Lake Grove’s station welcomed visitors in special eight-wheel open cars. Impressive stone pillars marked the entrance. Patrons could enjoy picnics, concerts, fishing, and cycling, dancing, and roller skating. They could visit the pavilion, the outdoor theater, or the zoo, ride the merry-go-round, rent a canoe, or board the steamer Lewiston for a romantic one-hour ride on the lake.
Lake Grove remained a regional draw for decades until 1928, when the rise of the automobile hastened its demise.
LA commuters were looking for an alternative to slow steam railroad service to Portland. In 1912, after the LB&B bought the Portland and Brunswick Street Railway, a Portland power company took over the whole enterprise. A network of interurbans in New England connected multiple city transit systems, making long-distance travel possible for common folk.
Industrialist W.S. Libbey bought the Lewiston-Auburn Electric Light Company, in order to modernize his mill and use the surplus energy to power a the line. It took seven years for the route to be completed; sadly, Libbey didn’t live to see it open. From 1914-1933, the electrified Portland-Lewiston Interurban Railroad offered a faster method of making the 42-mile trip.
Service grew in size and popularity to 171 miles of track in the New England region, the biggest in the country, until the rising popularity of cars and trucks cut into the business.
LA by bus and air
The Lewiston-Auburn Transit Company took over the failing A&K in 1941, converting LA’s electric trolleys to bus service. In 1959, Hudson Bus Lines operated the public transit system, The Bus. According to Marsha Bennett of the Androscoggin Valley Council of Governments (AVCOG), passenger fare revenue was no longer paying for the cost of operation. So in 1976, the cities formed the Lewiston-Auburn Transit Committee, which secured federal funding for public transit. In 1996, Western Maine Transportation Services, Inc. began operating the service for LATC.
The city bus system didn’t serve outlying neighborhoods. Residents of Danville, and West and North Auburn, needed a way to get to work at the shoe shops of downtown Auburn. In 1948, Cleba Spofford started the White Line Bus Company with 4 buses. White Line served these outer areas for several years, until a fire destroyed its garage.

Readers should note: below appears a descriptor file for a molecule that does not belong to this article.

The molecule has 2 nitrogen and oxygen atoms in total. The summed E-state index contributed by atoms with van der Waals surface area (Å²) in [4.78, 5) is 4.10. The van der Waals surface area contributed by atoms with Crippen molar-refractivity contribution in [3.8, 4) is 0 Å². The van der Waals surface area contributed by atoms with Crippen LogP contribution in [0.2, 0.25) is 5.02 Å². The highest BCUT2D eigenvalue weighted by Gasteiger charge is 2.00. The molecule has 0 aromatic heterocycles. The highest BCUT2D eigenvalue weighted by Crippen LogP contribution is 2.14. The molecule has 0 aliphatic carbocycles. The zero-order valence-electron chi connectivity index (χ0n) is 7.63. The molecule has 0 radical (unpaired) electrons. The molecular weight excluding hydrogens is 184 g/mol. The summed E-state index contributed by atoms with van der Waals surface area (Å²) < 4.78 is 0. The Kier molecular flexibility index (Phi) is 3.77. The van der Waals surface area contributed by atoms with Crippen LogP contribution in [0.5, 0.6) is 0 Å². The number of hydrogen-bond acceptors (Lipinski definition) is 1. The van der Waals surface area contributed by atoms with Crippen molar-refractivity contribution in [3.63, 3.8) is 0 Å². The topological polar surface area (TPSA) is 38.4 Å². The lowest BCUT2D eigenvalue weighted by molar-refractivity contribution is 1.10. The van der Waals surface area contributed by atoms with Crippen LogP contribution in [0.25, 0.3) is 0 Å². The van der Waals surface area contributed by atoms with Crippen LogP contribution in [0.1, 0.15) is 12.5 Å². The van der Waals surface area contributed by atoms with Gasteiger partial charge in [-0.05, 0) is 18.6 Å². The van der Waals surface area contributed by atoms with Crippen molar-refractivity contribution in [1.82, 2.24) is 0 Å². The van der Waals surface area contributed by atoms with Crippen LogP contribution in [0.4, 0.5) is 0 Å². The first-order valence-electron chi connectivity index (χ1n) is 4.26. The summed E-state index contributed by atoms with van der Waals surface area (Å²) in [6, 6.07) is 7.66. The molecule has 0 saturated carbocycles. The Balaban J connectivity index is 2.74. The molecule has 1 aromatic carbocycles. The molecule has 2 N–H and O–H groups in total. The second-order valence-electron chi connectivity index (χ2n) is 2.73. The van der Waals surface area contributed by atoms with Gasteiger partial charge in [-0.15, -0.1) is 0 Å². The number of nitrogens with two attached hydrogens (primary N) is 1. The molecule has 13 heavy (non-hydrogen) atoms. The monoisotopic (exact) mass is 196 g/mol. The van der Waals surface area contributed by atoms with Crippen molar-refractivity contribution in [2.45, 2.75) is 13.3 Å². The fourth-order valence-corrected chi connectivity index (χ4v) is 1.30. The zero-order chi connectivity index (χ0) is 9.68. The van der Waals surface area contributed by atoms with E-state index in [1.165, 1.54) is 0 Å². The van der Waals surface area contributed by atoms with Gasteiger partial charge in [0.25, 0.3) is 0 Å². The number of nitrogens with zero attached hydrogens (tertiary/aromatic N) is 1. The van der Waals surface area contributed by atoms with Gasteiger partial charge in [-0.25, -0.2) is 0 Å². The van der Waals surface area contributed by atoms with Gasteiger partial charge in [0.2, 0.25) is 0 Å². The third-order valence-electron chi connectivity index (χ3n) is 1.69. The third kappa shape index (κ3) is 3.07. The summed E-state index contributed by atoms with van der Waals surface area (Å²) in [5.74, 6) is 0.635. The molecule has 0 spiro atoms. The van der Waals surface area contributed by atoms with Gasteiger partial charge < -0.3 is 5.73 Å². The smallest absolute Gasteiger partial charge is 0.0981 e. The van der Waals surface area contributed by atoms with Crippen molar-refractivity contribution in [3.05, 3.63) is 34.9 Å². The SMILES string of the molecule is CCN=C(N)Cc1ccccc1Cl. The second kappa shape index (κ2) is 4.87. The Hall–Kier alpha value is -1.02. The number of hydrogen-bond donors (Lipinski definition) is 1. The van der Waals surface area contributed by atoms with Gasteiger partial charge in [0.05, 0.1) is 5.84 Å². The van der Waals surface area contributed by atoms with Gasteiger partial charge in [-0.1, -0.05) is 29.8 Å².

Auburn-Lewiston Airport, opened in 1935, is co-owned by the Twin Cities, supporting corporate, charter, cargo, and recreational aviation activities.
Lessons from the past
Who doesn’t love old postcards depicting electric trams? In our search for green alternatives for transit, could trolleys make a comeback?
“It would be a challenge,” says City Engineer Beaulieu. In pursuit of beautification, Auburn has been burying utility lines underground; so much for rehanging wires to electrify a tram.
One notable takeaway is the longstanding cooperation between the Twin Cities on infrastructure, which enabled travel by horse, train, and air. According to Beaulieu, the cities still team up for shared goals like pollution control and water treatment as well.
Salient lesson: transportation drove social change. Maine Memory Network credits transportation with making “new opportunities, both social and economic.” Ordinary people could live even on the outskirts of town and commute to jobs paying a decent wage. Workers could travel cheaper and faster, allowing for more leisure time, and giving rise to the middle class.
As goes Auburn, so goes America!